The Bank of Japan (BOJ) on Jan. 29 adopted a negative interest rate for the first time.
The question on most people’s minds is why.
The long answer is that the 2 percent inflation target is difficult to achieve with the consumer price index up just 0.1 percent.
The government needed a more aggressive policy to stimulate investment and consumption.
In fact, many European countries have made good progress with negative interest rates. These include Switzerland, Sweden and Denmark.
A negative interest rate kills two birds with one stone.
In this case, it forced the Japanese yen down to 120 from 115 against the dollar, making Japanese exports more competitive.
At the same time, it signaled the BOJ’s determination to tackle deflation.
The BOJ injects 80 trillion yen (US$679 billion) of capital into the market every year, a level similar to new issuance of annual government bonds which usually are snapped up by other central banks.
A negative interest rate came about because ongoing monetary easing measures have had limited effect.
Investors should sell bank stocks in the short term as the negative interest rate is expected to hurt their profitability.
Meanwhile, the property market is likely to benefit from the BOJ move.
A weaker yen boosted consumption by foreign tourists above 4 trillion yen last year, exceeding government targets.
Hotels have been grappling with a shortage of rooms.
With a negative interest rate environment, the yen will remain weak, attracting more visitors, and banks will lend more, driving up spending and consumption.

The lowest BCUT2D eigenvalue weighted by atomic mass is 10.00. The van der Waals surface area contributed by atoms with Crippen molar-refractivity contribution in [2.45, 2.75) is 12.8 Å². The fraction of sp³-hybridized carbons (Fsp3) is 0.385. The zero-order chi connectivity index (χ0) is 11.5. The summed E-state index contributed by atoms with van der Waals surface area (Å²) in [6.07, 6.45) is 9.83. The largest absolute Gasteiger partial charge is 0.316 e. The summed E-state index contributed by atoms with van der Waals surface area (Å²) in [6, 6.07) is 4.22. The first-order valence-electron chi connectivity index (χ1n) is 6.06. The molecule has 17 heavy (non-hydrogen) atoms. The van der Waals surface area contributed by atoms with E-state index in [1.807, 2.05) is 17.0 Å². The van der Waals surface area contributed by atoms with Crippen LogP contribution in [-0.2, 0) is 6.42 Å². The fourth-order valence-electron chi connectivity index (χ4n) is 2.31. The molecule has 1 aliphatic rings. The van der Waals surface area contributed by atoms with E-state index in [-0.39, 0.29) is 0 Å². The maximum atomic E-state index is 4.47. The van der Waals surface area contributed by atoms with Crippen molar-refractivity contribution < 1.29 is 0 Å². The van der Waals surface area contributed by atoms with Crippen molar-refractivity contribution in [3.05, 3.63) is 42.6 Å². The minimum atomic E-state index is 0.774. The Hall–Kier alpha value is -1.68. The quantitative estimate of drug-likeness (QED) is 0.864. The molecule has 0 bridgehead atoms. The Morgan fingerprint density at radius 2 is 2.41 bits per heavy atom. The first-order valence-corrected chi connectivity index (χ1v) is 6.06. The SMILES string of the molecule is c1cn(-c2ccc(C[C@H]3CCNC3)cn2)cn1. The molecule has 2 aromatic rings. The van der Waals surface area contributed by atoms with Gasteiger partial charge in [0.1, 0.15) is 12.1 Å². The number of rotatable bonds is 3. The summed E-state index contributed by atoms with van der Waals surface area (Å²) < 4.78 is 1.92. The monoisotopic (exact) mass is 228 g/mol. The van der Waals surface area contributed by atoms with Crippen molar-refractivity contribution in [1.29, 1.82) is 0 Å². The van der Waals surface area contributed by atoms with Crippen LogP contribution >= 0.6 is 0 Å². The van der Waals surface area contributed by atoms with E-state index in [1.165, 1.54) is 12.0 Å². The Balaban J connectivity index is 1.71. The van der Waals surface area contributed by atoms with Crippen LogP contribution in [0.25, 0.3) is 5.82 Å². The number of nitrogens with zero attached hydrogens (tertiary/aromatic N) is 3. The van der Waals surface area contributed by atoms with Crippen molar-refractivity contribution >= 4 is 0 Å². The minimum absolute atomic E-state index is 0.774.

Also, it will help reduce the cost of building hotels, shops and malls, benefiting property developers.
Investors will be encouraged to switch to high-return investment products such as REITs.
At present, Japanese REITs offer an annual return of 3.3 percent compared with a 0.7 percent yield for 10-year government bonds.
REITs with underlying retail or hotel assets are even more attractive.
European property stocks have outperformed their respective benchmarks since negative interest rates were adopted by European central banks in June 2014.
It has boosted property sales in Germany and also driven up consumption.
But in China, the government is resorting to the old way to bolster the economy by stimulating housing and auto sales.
Meanwhile, investors should focus on oil prices in the short run.
Crude oil prices have undergone a correction after a 30 percent rebound and are likely to test US$26 per barrel in the near term.
If oil prices hold at US$26, that will become the floor price. If not, oil could sink to US$20.
The markets have wrongly assumed that reduced oil inventory and robust demand from China will deplete stockpiles anytime soon.
However, the US shale gas industry has ramped up global oil supply at low cost.
The US will become a net oil exporter, which means oil pricing power will shift to the US from the Middle East.
Another wrong assumption is that OPEC is capable of keeping oil prices high — not with China’s economic slowdown being worse than expected.
OPEC nations could end up struggling for consensus over price levels.
In the meantime, oil prices are diving.
There is no telling where the bottom is until China’s economy improves.
This article appeared in the Hong Kong Economic Journal on Feb. 4.
Translation by Julie Zhu
[Chinese version 中文版]
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